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Side Dishes: Adrianas, Willow Smart, Junior's Italian Restaurant, Blue Star Café

Published December 5, 2007 at 12:16 p.m.

In case you missed it: Adrianas, which took over the upper Church Street spot formerly occupied by NECI Commons, closed abruptly last week after a little more than a year in business. The space is for rent. Calls to owners Michelle and Ty Formel were not returned by press time.

Fans of award-winning Vermont cheese maker Willow Smart may have noticed her new offering, with a distinctive bright-orange, brine-washed rind, at local gourmet stores and co-ops. The cheese is called "Paniolo" - named, Smart says, in tribute to a group of Hispanic cowboys who settled in Hawaii.

Why is a Green Mountain cheese named after a bunch of islanders? The feisty cheese maker may live in Milton now, but her family hails from the land of the luau. There they own Parker Ranch, formerly one of the "largest cattle ranches in the country," says Smart.

The biz has been in the family for 160 years, and the Paniolo cowboys have been roping cattle there for just as long. "They've literally worked our ranch for 10 generations. Their great-great greats worked for my great-great greats," Smart explains. But their numbers are shrinking. On our ranch, she says, "There used to be about 50, but they're down to about 12." There's even a society devoted to Paniolo preservation.

On Christmas Day, Junior's Italian Restaurant will team up with Costco Wholesale for its third annual "Need to Feed" dinner. The event is a free spread, "a hot meal and cheer," explains Junior's President of Corporate Relations Megan Terry. Last year, 80 people, including individuals and families, got to sample cold cuts and shrimp cocktail from Costco, as well as the restaurant's Italian dishes and pastries.

Terry expects a similar menu this year, but hopes to feed twice as many hungry folks. "We believe in giving back," she exclaims, noting that over the past year, Junior's Italian donated nearly 10,000 pounds of leftovers to the Chittenden Emergency Food Shelf.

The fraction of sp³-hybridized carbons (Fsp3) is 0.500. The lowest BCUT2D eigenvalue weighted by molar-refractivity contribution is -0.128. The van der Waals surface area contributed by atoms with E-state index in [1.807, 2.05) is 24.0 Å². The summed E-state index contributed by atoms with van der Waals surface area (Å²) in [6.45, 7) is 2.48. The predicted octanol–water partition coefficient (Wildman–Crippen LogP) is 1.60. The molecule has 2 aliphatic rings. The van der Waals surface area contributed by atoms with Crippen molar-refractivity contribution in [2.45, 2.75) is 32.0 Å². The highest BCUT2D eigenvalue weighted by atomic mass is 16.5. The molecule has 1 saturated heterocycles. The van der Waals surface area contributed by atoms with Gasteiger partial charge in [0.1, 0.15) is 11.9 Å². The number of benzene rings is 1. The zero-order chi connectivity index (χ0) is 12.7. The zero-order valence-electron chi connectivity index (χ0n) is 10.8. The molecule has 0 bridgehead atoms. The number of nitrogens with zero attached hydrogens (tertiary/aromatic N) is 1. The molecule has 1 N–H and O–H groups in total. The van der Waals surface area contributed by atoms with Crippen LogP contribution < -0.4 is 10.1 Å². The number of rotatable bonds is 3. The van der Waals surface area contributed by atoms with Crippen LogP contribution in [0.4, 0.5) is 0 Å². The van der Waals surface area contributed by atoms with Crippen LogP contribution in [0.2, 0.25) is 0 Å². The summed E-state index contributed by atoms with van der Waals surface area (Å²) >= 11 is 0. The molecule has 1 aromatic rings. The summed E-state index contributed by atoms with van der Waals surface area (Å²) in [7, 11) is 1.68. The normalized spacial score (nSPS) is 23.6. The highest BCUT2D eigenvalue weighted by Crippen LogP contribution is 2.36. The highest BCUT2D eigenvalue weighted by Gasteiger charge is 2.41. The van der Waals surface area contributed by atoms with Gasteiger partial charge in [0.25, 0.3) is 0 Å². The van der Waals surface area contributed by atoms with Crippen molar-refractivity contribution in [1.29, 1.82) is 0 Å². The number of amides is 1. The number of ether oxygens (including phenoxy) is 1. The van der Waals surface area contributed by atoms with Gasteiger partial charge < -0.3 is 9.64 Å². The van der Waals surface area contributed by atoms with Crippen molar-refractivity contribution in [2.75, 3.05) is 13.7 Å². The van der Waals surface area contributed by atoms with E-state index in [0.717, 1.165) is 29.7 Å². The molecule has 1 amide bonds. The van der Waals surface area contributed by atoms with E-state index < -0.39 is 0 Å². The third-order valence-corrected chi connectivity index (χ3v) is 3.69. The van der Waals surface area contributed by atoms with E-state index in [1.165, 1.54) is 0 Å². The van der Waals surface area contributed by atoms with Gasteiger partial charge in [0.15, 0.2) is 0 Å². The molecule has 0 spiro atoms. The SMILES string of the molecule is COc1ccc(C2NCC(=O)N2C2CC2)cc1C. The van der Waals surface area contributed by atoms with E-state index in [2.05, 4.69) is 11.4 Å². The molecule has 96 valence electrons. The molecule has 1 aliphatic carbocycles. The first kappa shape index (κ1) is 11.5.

In addition to the food, guests will be treated to limo rides to and from the event, courtesy of Benways and Ethan Allen Coachworks. The main pickup site will be the Food Shelf on North Winooski Avenue. Terry is still searching for other sites to host pickups in Colchester and Winooski. For more information, call Megan Terry at 734-1773.

Winooski's Blue Star Café has stopped serving dinner for now, confirms staffer Dan Gutheim, but is open for brunch seven days a week. "It's basically the same weekend brunch we've been offering for the past year or so, plus a couple of sandwiches," he says.

Night visitors needn't go hungry, though. The hip spot still serves light fare such as panini and salads in the evenings - "just stuff you can munch on if you absolutely need food," says Gutheim.

Middlebury grad Scott Barber, who earned his B.A. in art history and Italian, was just hired to serve as sommelier at Dallas' five-star, five-diamond Mansion on Turtle Creek, once called the "top U.S. hotel" by Zagat. He previously worked at The French Laundry in Napa Valley.

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About The Author

Suzanne Podhaizer

Suzanne Podhaizer

Former contributor Suzanne Podhaizer is an award-winning food writer (and the first Seven Days food editor) as well as a chef, farmer, and food-systems consultant. She has given talks at the Stone Barns Center for Agriculture's "Poultry School" and its flagship "Young Farmers' Conference." She can slaughter a goose, butcher a pig, make ramen from scratch, and cook a scallop perfectly.


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